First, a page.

20 October 2022
4 mins clock icon

UK inflation returns to 40-year high

By Edward Bell

Inflation in the UK accelerated in September to 10.1% y/y from 9.9% in August. The September print marks a return to the 40-year high hit earlier this year in July. Food prices were a considerable driver of higher prices last month with a measure of food costs up almost 15% y/y, its strongest level in more than 40 years. Fuel prices did move lower but that may be a short-lived relief as oil prices have since recovered some ground. The high inflation picture comes soon after the UK has endured considerable market volatility as the government has introduced and rescinded major tax cuts and is now looking for substantial cuts to public spending. With markets looking for some certainty and the high inflation story compelling them, the Bank of England is set to hike rates at its early November meeting, likely by as much as 100bps.

The final estimate for September inflation in the Eurozone was knocked slightly lower though it remains at record levels of 9.9% y/y. The revision lower was caused by lower inflation estimates in some peripheral economies though their own inflation levels remain in double digits: Latvia’s inflation for instance hit 22.2% in September. Even if the revision was lower the inflation print is still going to force the ECB to hike rates substantially at its next meeting in about a week’s time. A 75bps hike, the second in a row from the ECB, looks likely at next week’s meeting.

US housing starts fell by 8.1% in September 1.44m with single-family builds at their slowest pace since Q2 2020. Housing data from the US is showing the most apparent effects of higher interest as nearly all variables are turning solidly negative. Homebuilder confidence data released earlier in the week also dropped to its weakest level since May 2020.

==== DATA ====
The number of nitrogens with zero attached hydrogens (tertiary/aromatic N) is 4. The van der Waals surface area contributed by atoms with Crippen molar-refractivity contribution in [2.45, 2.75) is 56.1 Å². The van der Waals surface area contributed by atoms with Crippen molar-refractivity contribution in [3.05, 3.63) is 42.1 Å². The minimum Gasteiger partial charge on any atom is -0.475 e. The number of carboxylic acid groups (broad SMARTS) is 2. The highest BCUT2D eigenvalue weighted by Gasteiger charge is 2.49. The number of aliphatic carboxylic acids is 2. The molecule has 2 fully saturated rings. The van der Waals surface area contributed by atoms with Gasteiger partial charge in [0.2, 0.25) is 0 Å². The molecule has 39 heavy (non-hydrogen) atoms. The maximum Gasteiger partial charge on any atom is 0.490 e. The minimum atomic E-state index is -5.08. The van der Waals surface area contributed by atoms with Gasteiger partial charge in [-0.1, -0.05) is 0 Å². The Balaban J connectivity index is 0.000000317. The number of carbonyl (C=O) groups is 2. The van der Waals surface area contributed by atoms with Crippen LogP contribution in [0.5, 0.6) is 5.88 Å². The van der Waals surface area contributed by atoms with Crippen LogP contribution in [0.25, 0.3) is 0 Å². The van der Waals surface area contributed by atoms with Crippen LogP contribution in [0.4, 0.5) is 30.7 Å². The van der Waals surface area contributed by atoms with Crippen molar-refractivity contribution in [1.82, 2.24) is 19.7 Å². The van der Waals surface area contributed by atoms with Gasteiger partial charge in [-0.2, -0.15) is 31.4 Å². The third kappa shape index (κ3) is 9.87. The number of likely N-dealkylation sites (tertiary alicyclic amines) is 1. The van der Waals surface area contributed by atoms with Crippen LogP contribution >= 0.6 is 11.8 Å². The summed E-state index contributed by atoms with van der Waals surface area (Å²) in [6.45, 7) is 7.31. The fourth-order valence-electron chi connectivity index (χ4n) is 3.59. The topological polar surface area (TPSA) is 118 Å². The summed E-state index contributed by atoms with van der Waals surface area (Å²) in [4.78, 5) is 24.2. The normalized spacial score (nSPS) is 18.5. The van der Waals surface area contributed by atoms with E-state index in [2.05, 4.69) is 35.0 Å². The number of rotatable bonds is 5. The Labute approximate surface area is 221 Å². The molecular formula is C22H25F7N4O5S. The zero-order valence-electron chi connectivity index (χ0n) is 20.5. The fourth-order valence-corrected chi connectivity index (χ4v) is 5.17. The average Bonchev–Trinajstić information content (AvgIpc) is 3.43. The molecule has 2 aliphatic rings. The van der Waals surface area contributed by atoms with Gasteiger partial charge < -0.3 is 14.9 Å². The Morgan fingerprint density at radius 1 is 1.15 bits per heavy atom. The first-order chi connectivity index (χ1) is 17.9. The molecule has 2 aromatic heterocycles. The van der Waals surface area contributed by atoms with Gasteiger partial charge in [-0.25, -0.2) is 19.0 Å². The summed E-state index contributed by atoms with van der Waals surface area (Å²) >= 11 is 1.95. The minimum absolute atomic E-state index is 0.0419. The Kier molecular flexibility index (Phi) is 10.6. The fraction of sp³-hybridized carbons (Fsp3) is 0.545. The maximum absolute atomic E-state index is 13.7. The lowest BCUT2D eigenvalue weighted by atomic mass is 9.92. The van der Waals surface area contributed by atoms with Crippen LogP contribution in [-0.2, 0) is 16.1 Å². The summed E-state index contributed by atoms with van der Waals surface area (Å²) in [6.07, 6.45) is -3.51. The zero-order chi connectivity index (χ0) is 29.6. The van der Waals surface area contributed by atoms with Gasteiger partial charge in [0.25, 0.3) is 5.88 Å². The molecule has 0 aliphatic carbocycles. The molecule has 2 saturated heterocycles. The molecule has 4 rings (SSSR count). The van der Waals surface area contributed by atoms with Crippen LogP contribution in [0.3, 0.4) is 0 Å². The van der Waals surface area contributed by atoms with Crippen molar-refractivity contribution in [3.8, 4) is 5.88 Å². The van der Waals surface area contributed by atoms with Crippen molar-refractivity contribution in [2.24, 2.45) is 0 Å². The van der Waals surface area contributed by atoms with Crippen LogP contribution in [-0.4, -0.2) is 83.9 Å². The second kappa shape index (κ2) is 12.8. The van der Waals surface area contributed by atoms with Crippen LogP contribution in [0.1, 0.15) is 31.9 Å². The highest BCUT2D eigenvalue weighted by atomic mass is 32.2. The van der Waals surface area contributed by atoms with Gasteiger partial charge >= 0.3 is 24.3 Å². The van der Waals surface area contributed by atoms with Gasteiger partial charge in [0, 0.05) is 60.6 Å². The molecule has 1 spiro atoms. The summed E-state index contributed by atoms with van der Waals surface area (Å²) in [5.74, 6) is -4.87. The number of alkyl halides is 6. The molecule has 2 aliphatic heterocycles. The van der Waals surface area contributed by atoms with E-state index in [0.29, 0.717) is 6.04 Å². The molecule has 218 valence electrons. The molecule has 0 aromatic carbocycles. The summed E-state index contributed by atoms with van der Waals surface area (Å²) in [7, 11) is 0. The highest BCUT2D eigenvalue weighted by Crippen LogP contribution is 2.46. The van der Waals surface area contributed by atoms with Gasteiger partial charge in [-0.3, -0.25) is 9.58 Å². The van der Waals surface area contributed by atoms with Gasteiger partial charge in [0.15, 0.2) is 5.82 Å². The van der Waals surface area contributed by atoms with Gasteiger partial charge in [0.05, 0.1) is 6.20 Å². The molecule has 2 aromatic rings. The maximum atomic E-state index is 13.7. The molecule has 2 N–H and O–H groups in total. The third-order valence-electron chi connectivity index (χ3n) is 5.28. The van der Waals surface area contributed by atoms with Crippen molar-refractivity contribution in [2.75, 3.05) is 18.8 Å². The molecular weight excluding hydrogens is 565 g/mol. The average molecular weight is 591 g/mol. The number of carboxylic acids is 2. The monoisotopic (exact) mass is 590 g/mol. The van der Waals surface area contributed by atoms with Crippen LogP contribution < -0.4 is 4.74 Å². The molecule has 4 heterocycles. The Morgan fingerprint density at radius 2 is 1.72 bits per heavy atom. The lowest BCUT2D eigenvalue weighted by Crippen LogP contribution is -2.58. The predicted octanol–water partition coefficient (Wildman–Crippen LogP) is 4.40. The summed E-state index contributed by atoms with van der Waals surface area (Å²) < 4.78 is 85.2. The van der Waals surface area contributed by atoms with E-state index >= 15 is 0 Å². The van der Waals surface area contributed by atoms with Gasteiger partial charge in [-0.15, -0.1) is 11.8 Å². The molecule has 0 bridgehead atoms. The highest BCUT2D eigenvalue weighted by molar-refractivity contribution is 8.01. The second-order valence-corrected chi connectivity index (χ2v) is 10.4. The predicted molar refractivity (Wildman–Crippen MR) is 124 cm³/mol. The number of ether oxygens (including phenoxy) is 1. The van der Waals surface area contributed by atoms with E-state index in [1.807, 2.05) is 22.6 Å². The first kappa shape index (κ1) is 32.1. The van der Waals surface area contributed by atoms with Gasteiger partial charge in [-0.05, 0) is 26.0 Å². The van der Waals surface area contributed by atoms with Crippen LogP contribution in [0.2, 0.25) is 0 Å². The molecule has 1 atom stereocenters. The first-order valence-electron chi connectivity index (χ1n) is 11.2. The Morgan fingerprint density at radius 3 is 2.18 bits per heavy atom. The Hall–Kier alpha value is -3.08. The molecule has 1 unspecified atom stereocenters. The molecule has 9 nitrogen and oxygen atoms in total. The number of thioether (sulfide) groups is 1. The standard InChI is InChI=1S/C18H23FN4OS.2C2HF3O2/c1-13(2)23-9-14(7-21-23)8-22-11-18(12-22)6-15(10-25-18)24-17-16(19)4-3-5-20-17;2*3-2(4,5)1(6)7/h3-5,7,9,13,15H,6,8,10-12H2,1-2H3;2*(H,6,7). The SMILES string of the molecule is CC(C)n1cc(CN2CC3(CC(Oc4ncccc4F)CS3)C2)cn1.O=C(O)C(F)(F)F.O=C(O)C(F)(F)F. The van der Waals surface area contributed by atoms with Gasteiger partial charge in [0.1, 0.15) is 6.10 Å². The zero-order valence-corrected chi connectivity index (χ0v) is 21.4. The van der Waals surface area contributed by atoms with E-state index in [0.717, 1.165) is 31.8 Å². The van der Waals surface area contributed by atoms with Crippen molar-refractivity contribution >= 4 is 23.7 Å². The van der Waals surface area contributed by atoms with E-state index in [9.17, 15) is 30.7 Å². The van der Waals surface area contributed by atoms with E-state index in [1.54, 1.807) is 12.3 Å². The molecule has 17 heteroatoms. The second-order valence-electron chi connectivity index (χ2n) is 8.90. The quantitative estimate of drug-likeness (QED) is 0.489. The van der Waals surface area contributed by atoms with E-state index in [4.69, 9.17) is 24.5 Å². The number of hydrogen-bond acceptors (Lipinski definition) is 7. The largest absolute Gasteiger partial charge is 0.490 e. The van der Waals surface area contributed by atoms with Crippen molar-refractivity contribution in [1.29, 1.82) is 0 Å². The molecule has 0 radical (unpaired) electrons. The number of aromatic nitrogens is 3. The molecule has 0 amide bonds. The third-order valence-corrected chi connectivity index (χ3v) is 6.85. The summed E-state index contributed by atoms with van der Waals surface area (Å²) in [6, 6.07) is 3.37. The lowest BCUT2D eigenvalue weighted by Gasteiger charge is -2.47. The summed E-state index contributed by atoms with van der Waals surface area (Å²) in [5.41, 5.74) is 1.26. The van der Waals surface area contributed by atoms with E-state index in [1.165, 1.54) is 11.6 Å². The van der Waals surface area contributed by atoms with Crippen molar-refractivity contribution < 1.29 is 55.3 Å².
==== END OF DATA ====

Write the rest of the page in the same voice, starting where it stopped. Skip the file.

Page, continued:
The Federal Reserve’s Beige Book of unofficial indicators around the economy all pointed to concerns around inflation being a major concern for households and families across the US. Lower-income Americans were highlighted as being particularly at risk of higher costs with affordability of basic services such as heating and food an issue across the country.

Qatar is reportedly considering a USD 2.5bn investment into Egyptian companies, including its mobile operator.

Today’s Economic Data and Events

  • 11:20 ID Bank Indonesia 7D reverse repo: forecast 4.75%
  • 15:00 TU One-week repo rate: forecast 11%
  • 16:30 US initial jobless claims Oct 15: forecast 230k
  • 18:00 US existing home sales Sept: forecast 4.69m

Fixed Income

  • US Treasuries fell sharply overnight as the inflation narrative globally remains too hot—inflation prints in the UK and Canada were out yesterday and remain elevated. The 2yr UST yield added almost 13bps to 4.5563% while the 10yr added about the same to settle at 4.1335%.
  • James Bullard, president of the St Louis Fed, said that the Fed may be able to end its “front loading” of large hikes early in 2023 and can then move to “ordinary monetary policy” which may mean 25bps hike increments.